And speaking of things that are completely separate…
“Francis Manapul and Brian Buccellato are doing amazing work.”
Yes. Yes they are.
I’ve never heard of a case where a physical comic store closed because of digital comics. Everyone keeps predicting it based on the way things have gone with bookstores, video rental stores, and music stores, but it either isn’t happening or hasn’t happened yet (as far as I can see).
Interesting historical fact: In the 1940s, DC contracted out to a second publisher, All-American comics, to produce more comics under the DC brand. The top three characters at DC proper were Superman, Batman and Robin (starring in World’s Finest). The top three at All-American were Wonder Woman, Flash, and Green Lantern (starring in Comic Cavalcade). In the middle of the decade, DC bought All-American outright.
Those six characters are still the most recognizable from DC, but… Robin is always the second half of “Batman and…” Green Lantern and the Flash disappeared for several years before being completely reinvented in the late 1950s, and have never reached the level of mainstream recognition that Superman, Batman, and Wonder Woman have.
That’s what I think matters here: the “trinity” are the three DC characters best known to the American public at large over the last 7 decades, not those who are most popular among today’s comic book readers: Those would be Batman, Batman, and Batman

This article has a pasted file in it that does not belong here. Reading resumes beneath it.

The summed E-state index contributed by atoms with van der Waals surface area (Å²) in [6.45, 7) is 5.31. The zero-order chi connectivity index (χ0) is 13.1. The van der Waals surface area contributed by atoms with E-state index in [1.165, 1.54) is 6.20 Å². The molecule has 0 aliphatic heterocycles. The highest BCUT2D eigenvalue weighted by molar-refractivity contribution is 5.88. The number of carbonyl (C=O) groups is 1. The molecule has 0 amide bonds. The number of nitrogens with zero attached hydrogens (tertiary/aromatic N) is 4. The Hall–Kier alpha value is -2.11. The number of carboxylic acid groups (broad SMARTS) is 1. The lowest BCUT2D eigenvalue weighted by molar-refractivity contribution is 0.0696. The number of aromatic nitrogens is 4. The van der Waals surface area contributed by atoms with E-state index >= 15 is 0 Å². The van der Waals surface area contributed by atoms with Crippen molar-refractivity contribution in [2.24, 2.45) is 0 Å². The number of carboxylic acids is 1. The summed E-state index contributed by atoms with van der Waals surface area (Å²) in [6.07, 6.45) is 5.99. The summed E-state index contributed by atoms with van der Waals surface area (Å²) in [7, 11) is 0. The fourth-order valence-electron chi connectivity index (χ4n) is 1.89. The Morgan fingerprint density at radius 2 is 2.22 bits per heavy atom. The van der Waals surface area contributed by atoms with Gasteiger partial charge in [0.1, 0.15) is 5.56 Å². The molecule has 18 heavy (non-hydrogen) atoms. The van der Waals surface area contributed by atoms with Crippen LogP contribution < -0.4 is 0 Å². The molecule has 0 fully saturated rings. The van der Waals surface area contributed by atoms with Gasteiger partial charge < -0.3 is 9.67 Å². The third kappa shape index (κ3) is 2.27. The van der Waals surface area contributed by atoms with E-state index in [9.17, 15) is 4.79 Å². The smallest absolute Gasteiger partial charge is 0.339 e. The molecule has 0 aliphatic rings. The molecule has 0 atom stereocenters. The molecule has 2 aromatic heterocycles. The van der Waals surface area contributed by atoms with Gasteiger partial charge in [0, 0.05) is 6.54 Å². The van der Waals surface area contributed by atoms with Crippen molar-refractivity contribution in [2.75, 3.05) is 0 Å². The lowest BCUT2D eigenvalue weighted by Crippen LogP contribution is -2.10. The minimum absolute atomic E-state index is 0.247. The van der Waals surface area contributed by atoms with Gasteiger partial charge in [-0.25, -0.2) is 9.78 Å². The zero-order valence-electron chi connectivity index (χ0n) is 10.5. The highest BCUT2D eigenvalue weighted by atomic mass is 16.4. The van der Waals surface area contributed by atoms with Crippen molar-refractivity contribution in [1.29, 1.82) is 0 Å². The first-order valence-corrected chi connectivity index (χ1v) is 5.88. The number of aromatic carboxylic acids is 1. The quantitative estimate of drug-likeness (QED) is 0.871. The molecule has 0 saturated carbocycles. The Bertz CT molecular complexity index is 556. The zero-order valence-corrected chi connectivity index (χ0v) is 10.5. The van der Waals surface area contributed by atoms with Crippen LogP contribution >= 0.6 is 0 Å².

I’ve done Amtrak from LA a couple of times, and it’s a nice way to cut down on the driving stress. Driving 2.5-3 hours twice daily is grueling, especially when it overlaps with rush hour. Plus you have time to read your new comics on the way home!
But it does lock down your schedule a bit on the days you take it, and the line to get on the last northbound train of the evening is…actually not too much worse than some other comic-con lines, now that I think about it.
I think one problem we tend to run into as fans is that we often can’t tell the difference between background that’s important for this particular story and background that exists, but maybe isn’t critical to know right now. That carries over into the writing style as fans turn pro and as writers target the fan audience.
“DC One Million” is a Justice League story that spans 800,000 years. It was a big event, but there’s a collection that features the main story and the key tie-ins.
“JLA: Rock of Ages” is another Justice League time travel story. Grant Morrison revisited some of the same ground later on with Final Crisis, but IMO Rock of Ages hangs together better. Edit: In Rock of Ages, several members of the League jump forward in time a decade or so and find that Darkseid has conquered Earth.
“Time Masters” from ~1990 is a good stand-alone story featuring Rip Hunter. (Not to be confused with Time Masters: Vanishing Point – I haven’t read that one, but as I understand it was built around Batman: Return of Bruce Wayne and Flashpoint.) It was reprinted a few years ago, so you should be able to find it. It’s a time travel conspiracy story with the modern team of time travelers trying to block Vandal Savage and the Illuminati in different periods of history.